A new study published this week in the journal Pediatrics gives the nod of approval to treating children with acupuncture.
The first large-scale systematic review on the safety of acupuncture for young people, the study found that one in 10 children experienced mild side effects, such as minor bruising at the puncture site. However, more serious reactions, such as infections or nerve damage, were found to be rare.
In the study, researchers at the University of Alberta in Canada examined data from 37 international studies. They found that out of 1,422 children and teenagers included in the data, 168 experienced mild side effects. The study only aimed to answer questions about safety, not effectiveness, of pediatric acupuncture treatments.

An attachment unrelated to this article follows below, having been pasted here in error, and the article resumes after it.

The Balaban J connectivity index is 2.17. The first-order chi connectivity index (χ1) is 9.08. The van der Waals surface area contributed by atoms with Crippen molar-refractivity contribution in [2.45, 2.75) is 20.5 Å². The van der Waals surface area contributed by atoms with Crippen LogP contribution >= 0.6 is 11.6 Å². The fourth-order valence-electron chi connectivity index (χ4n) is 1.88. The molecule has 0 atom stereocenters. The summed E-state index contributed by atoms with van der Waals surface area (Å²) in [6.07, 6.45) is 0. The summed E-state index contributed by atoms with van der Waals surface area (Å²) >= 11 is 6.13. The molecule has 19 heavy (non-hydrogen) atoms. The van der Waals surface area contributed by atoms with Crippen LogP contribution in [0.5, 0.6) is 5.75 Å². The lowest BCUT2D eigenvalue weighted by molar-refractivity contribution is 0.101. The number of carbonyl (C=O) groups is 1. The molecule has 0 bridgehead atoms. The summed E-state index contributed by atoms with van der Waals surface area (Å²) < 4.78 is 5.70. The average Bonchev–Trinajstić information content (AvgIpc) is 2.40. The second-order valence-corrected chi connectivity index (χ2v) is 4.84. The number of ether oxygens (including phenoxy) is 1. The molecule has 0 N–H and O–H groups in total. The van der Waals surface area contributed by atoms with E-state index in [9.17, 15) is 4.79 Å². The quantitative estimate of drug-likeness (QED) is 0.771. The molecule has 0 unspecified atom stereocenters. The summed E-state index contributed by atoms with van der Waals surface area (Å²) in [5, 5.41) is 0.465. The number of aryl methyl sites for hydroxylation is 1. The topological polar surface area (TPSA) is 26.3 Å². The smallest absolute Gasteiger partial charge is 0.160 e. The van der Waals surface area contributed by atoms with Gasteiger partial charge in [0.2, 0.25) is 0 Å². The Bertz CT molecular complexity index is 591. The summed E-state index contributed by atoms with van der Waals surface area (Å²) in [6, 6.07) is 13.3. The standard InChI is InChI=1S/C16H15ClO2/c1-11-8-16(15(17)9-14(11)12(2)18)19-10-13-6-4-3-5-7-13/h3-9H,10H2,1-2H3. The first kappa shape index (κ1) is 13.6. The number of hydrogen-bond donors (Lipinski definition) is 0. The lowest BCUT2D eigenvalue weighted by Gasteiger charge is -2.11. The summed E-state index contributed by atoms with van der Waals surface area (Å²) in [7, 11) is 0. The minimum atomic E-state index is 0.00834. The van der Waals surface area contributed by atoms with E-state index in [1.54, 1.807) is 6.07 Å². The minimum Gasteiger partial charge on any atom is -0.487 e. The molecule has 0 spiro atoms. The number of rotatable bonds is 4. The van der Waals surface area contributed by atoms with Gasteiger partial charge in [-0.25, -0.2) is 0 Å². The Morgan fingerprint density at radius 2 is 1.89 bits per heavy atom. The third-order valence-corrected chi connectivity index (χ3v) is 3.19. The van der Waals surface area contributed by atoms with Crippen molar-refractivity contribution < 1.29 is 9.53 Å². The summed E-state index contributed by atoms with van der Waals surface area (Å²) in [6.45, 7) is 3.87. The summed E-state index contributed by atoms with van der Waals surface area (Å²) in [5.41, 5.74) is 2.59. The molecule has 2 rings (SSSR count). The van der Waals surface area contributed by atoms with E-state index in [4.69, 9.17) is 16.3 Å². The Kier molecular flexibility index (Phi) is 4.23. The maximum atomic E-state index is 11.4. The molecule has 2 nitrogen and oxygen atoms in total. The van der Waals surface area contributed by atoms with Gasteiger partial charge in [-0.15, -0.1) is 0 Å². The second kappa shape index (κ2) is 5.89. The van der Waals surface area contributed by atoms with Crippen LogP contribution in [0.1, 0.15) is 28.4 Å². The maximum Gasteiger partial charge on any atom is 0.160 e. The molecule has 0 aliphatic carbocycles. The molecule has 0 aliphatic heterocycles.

The New York Times reported that previous studies have mostly focused on adults being treating with acupuncture, with "serious side effects occurring in about five of every million treatment sessions."
A common alternative medicine, acupuncture is reportedly growing in popularity to treat children who suffer from pain or migraines.
The New York Times also cites a prior study from Harvard Medical School that examined the effects of acupuncture on 50 children seeking relief from migraines or endometriosis. The authors concluded that despite initial anxieties about the needles, most families found acupuncture "pleasant and helpful."